By Nadia Damouni and Tim Kelly
NEW YORK/TOKYO (Reuters) - Yahoo Inc is in advanced talks to leave its Japanese joint venture in an effort to sort out its dysfunctional Asian partnerships and free up as much as $8 billion to fight Google and Facebook.
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A deal to transfer Yahoo's 35 percent stake in Yahoo Japan to Softbank Corp, which already controls 42 percent of the unit, could come within a few weeks, people with knowledge of the discussions said.
If a deal is reached, Yahoo is likely to turn its attention to China, where it owns about 40 percent of prominent Internet company, Alibaba Group, the parent company of Alibaba.com, these people said.
It was not immediately clear what Yahoo wants to do with that stake.
Relations between Yahoo, Softbank and Alibaba have soured in recent years with Alibaba founder Jack Ma agitating to buy back Yahoo's stake in his company and Softbank founder and major shareholder Masayoshi Son openly attacking Yahoo's track record as an innovator and its approach to international markets.
Softbank also owns a stake in Alibaba.
"There is a triangular relationship between the three parties. Anything that happens with Alibaba has to involve all three parties," one of the sources said.
Shares of Yahoo Japan rose 3.7 percent in Tokyo after Reuters first reported the talks on expectations Softbank would pay a premium for the stake. Softbank, Japan's No.3 mobile phone operator, closed 3.6 percent weaker on worries over how it would finance the deal, while Alibaba.com dipped 1.2 percent in Hong Kong.
Softbank, in a statement released through the Tokyo Stock Exchange, said it was not in talks with Yahoo and had no intention to buy its stake in the Japanese business.
A deal for Yahoo's stake in the mature Japanese market could bring a cash infusion that could be viewed favorably by investors, analysts have said.
Leaving the fast-growing and massive China market, where Western internet companies have largely failed to crack the tough regulatory regime and home-grown rivals such as Baidu Inc, would be more controversial.
An Alibaba spokesman declined to comment on Yahoo's intentions in China, although last September the company said it had "moved on" from buying back Yahoo's stake.
As well as owning Alibaba.com, the country's largest business to business online platform, Alibaba Group owns Taobao, China's largest consumer-oriented e-commerce site, and Alipay, China's dominant e-payment service.
Both Alipay and Taobao are unlisted, making valuing the businesses difficult, a factor analysts believe has prevented Yahoo and Alibaba from agreeing a deal. Estimates of the value of Yahoo's stake in Alibaba have ranged from $4 billion to $10 billion, meaning as much as 80 percent of Yahoo's market value is tied up in its Asian assets.
The deal comes with Yahoo Chief Executive Carol Bartz under pressure to turn around the once mighty Internet company, which has lost traffic to the likes of Google and Facebook.
A much hoped-for turnaround in its Internet advertising following a splashy search tie-up with Microsoft Corp has yet to materialize and in January Yahoo reported its third consecutive quarter of declining page views on its websites.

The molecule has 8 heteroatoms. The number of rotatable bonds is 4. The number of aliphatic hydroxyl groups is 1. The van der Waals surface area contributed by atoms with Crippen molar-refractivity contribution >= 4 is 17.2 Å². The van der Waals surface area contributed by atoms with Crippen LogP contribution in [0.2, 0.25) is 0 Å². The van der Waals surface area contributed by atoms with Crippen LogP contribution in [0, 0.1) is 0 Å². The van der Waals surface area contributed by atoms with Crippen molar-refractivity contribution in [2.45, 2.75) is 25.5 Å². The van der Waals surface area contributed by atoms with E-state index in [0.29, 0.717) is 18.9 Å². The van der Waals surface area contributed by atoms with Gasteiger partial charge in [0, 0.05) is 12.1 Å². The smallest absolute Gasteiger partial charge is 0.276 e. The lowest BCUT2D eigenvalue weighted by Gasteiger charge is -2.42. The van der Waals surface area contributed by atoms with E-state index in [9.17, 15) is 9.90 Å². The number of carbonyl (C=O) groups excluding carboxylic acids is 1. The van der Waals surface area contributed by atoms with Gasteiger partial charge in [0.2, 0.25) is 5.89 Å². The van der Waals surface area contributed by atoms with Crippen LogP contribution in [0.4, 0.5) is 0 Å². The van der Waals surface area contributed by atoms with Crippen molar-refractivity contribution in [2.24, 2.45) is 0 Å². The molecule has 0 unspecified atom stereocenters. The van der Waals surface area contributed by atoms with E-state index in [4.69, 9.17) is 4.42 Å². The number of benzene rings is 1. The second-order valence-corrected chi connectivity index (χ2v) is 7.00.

Since 2005, Yahoo's market value has roughly halved to about $21.5 billion, while Google's has tripled to almost $200 billion.
NUMBER OF OPTIONS
A straightforward sale of Yahoo's stake in Yahoo Japan, worth around $8 billion at market prices, is unlikely for tax reasons and the parties are exploring other structures, these people said. A deal has not yet been reached and could yet fall apart.
"If finalized, it means Yahoo Japan will completely be under Softbank's umbrella," said Makoto Kikuchi, chief executive officer at Myojo Asset Management Japan. "Yahoo Japan will likely strengthen its Internet and cell phone content businesses so there will likely be synergy."
Son has achieved stronger growth than his two bigger mobile phone rivals in Japan through an exclusive network agreement for Apple Inc's iPhone. The outspoken technology entrepreneur fell out with the straight talking Bartz after Yahoo Japan replaced its search advertising partner with Google last year.
Tax-free options include an asset swap, where Softbank would acquire a stake in Yahoo in return for Yahoo's Yahoo Japan stake. Another option is for Yahoo to set up a tracking stock giving its shareholders the ability to sell off the stock.
A plan to set up a tracking stock, which does not require Son's approval, is seen as negotiating leverage for Yahoo. Such a move would likely depress the valuation of Yahoo Japan shares, one source said, because of shareholder dilution.
"(Yahoo) must be using the threat of a tracking stock to threaten a stock swap deal, which would be much more preferable for Yahoo," said the source.
Over the past few weeks Yahoo executives have publicly discussed the likelihood of an exit from Japan, a market it entered in 1996 with Softbank's help. The two sides are seeking "tax efficient options and working with our partners so it works out well," Yahoo Chief Financial Officer Tim Morse said at a recent investors conference.
UBS is advising Yahoo. Softbank is using boutique investment bank Raine Group, founded by two Wall Street bankers, Joseph Ravitch, a former partner at Goldman Sachs, and Jeffrey A. Sine, a former senior banker at UBS. Softbank is an investor in the Raine Group.
UBS declined to comment. Raine Group's founders were not immediately available for comment.
(Additional reporting by Alexei Oreskovic in San Francisco, Kenneth Li in New York, Melanie Lee in Shanghai and Ayai Tomisawa in Tokyo; Editing by Gary Hill and Lincoln Feast)